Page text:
“I the LORD thy God am a jealous God, visiting the iniquity of the fathers upon the children unto the third and fourth generation…” — Exodus 20:5

This is actually a good one and with a bit more study reveals the nature of God and the curses of sin and unrighteousness!

unfortunately this is one of those translation errors i mentioned, the hebrew word bear in ezekiel 18:20
https://biblehub.com/hebrew/yissa_5375.htm   Yissa means will accept or lift up.  in other words the sin will be remembered not in ezekiel 18:20
However the effects of the sin of the father will visit the children, though God will not remember it in regards to the children.

“Honor thy father and thy mother…”– Exodus 20:12
“If any man come to me, and hate not his father, and mother, and wife, and children, and brethren, and sisters, yea, and his own life also, he cannot be my disciple. ” — Luke 14:26

Another good one!  In this context Jesus just finished his parable about a man bidding people to his supper and how his friends and trusted ones who couldn't come, so the man told the servants to go get the poor, They did and said there was still room, so he said go in to the highways and hedges and compel them to come!  Luke 14:16-24.
Jesus was trying to say, you must put away the ways and cares of the world to bear the cross of Jesus, In using hate, he doesn't mean literally hate, but the greek word is misos.  https://biblehub.com/greek/3404.htm   which in this context means "to esteem less"  which means you cannot be a disciple of jesus if you esteem your life or even your family higher than him, and its true! you simply can't.

…he that goeth down to the grave shall come up no more. ” — Job 7:9
“…the hour is coming, in which all that are in the graves shall hear his voice, and shall come forth….” — John 5:28-29

This one is a bit tricky, as there is revelation that john writes concerning that Job has no reference or understanding toward in his passage.

Basically Job is saying that those who die the death of the flesh as he alludes to in job 7:1-10.  And this is true.  However, Johns alluding to the ressurrection of the last day, as he says "Some to ressurrection of Good and those who done evil to ressurrection of damnation"  He is talking about the final judgement which is talked about in revelation 20:11-15  as well as many other verses.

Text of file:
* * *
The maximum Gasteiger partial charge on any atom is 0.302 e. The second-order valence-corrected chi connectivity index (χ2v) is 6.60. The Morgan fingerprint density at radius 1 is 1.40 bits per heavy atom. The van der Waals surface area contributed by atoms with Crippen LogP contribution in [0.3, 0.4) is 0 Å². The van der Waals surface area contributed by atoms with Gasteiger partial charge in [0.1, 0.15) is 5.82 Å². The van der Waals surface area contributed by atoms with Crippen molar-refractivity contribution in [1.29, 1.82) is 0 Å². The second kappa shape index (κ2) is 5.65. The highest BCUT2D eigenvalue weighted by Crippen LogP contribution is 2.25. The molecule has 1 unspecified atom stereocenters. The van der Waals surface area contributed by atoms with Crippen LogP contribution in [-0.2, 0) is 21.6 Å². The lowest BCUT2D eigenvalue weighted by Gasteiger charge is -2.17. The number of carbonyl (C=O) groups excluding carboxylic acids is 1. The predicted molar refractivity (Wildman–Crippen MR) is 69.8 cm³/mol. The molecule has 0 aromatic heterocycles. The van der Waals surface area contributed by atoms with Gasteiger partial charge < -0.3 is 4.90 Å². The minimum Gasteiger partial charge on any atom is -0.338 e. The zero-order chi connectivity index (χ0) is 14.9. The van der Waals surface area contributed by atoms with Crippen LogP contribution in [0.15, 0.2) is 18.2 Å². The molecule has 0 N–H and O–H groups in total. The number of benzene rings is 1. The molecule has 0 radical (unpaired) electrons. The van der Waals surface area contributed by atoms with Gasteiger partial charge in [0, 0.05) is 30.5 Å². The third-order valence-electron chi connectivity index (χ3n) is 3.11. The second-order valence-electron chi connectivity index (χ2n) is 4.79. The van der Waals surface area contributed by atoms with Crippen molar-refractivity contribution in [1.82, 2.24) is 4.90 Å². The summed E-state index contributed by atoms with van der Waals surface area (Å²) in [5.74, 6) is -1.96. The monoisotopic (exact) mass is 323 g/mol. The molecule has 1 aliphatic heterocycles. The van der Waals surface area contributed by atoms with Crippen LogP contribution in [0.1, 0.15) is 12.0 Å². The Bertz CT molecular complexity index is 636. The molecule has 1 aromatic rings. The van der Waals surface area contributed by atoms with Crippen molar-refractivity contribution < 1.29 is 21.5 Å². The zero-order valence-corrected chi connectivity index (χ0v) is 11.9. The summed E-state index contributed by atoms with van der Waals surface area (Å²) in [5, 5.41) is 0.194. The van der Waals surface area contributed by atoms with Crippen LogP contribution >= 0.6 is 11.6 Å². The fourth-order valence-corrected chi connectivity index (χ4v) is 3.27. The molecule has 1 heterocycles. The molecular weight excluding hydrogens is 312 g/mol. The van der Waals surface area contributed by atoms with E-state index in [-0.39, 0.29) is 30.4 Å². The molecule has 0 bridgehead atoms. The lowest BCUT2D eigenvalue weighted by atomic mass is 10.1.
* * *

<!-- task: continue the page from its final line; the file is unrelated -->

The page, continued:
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if you believe there are translational errors, try reading the same scriptures in niv, esv, or NASB or amplified bible, it should come out clearer.
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The interpretation of scripture is correct when it follows under the no contridictions rule.   As to job not knowing, he and everyone before christ didn't have access to the revelation of Jesus christ as paul explains.
1 corinthians 2:5-10


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keep in mind in your reading that paul is writing to the corinthian church when he says "Us" in verse 10
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debate?  also its doesn't negate conversation, to assume the bible has no contridictions is to believe the bible is telling the truth, if you cannot believe the bible is telling the truth at all times then whats the point of reading it? It exegetes into spiritual territories as well as physical, As Jesus said, "If i tell you of earthly things and you believe it not, how then shall you believe if i tell you of heavenly?" john 3:12-21.

In interpreting the bible we have to lay aside our own understanding and let the bible interpret its self as we read it.  proverbs 3:5

This is why i can interpret the bible, because i cross reference with verses in the bible that help explain what normally could not be explainable without context and exegesis.

Ah! if God came down from heaven and said the bible was not true, however that would make everything in the bible a lie, even the things we know are true. (Wine can help the stomach) 
so in otherwords, there is no way you could convince me otherwise.